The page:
No Sykes doesn't mean no problems for San Jose offensive line
STOCKTON -- You're going to be hard-pressed to find anything the San Jose SaberCats didn't do well this year. They had what amounted to be the best statistical defense in the free substitution era of the AFL, and their offense featured the second-team All-Arena quarterback and the wide receiver of the year.
However, if there is one bugaboo which San Jose must get around to beat the Jacksonville Sharks on Saturday in ArenaBowl XXVIII, it would be figure out how to get the big uglies who are trying to pound Erik Meyer into the ground off of his back.
The SaberCats have allowed three sacks in two games thus far in the postseason, which is right in line with the 1.72 sacks per game they allowed in their historical regular season.
Now, don't get us wrong; there's nothing "bad" about what San Jose's offensive line has done, and it isn't a mistake that Rich Ranglin is still highly regarded as one of the best linemen this league has.
There's a chink in the armor though, knowing that the combination of Cornelius Dixon, Jeff Maddux and Colin Madison hasn't done the job at the other offensive line spots in these playoffs alongside Ranglin. And as history will tell you from these last two weeks, when you open the door just a crack for the Sharks, they're likely to just barge right through.
Of course, the task for the Sharks' defensive line is going to be made a lot more difficult without Joe Sykes, who broke his leg two weeks ago versus Orlando, ending his season. You can't replace the AFL's version of J.J. Watt with any one man, but to the credit of the others along the Jacksonville defensive line, three sacks in two games against two of the best offensive lines in the league is no small feat.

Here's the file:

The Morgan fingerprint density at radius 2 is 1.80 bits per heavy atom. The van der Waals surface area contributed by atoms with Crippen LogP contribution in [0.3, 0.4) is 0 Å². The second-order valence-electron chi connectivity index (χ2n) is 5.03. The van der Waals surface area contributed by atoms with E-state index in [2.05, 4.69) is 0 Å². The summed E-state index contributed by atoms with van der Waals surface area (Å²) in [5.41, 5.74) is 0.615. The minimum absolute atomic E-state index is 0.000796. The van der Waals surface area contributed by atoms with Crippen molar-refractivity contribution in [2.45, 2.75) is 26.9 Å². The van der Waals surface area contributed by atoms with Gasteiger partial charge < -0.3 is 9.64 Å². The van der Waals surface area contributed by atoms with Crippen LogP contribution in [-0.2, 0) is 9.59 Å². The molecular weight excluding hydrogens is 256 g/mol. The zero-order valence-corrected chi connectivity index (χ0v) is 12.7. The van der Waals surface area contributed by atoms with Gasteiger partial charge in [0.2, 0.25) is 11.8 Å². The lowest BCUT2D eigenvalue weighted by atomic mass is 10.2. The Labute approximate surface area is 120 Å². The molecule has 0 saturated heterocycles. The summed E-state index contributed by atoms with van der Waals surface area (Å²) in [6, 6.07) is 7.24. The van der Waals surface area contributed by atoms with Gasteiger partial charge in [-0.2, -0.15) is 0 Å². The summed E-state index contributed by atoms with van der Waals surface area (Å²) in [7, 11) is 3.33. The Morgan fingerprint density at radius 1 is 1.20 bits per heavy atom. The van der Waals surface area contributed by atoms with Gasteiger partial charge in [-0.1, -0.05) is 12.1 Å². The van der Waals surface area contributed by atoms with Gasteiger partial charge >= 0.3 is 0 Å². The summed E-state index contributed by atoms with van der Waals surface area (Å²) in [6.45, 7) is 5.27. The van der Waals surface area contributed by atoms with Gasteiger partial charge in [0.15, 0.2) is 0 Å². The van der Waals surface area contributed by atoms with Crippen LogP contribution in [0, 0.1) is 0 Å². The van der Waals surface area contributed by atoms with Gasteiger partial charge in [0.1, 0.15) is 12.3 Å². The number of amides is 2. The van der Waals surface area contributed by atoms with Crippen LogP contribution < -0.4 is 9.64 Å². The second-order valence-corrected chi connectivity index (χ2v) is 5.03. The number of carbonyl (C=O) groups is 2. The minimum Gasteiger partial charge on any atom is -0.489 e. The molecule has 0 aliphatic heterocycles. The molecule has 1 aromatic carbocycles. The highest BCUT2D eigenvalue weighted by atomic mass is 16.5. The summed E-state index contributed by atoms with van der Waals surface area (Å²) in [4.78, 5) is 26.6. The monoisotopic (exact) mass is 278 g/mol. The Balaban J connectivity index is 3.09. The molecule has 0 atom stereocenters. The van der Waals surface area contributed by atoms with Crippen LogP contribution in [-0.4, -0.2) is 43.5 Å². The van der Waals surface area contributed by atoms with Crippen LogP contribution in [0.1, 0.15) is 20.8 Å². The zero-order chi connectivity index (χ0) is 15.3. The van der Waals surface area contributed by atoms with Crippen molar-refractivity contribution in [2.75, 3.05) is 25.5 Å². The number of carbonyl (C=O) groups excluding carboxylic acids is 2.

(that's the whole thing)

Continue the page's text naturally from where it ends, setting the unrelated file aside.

Dan Raudabaugh, who has two first-team All-Arena offensive linemen protecting him, including the offensive lineman of the year in Shannon Breen, was unofficially knocked down nine times in the American Conference Championship Game. That's a month's worth of knockdowns for Raudabaugh in general.
Theoretically, this is a defensive line which should be a lot better than it showed this year. Richard Berry and Jerry Turner are both vets capable of causing all sorts of havoc, while Jason Holman is your prototypical throwback lineman who can and will go both ways, manning both the center and nose tackle spots.
It's not all about sacking Meyer either. Part of what makes San Jose's offensive line look better is the fact that Meyer can run for his life, and he is every bit effective as a quarterback on the move as he is standing in the pocket. He got himself out of a lot of trouble against the aggressive Arizona front four last week and made just enough plays to win the game.
Against the Sharks though, the story might be different. Jacksonville's defensive backs have played an incredibly physical brand of football over the course of the last two weeks, and that's going to certainly throw off the timing between Meyer and his vets. If you parlay pressure on the quarterback with timing which even just slightly off, men like Greg Reid, LaRoche Jackson, Alvin Ray Jackson, Terrance Smith and the newly activated Micheaux Robinson can and will make San Jose pay.
It might not be the end all, be all of this game, but if this one comes down to one really good pass rush against one sometimes-suspect offensive line, know that this is the one facet of the game where the Sharks might truly have an advantage in ArenaBowl XXVIII.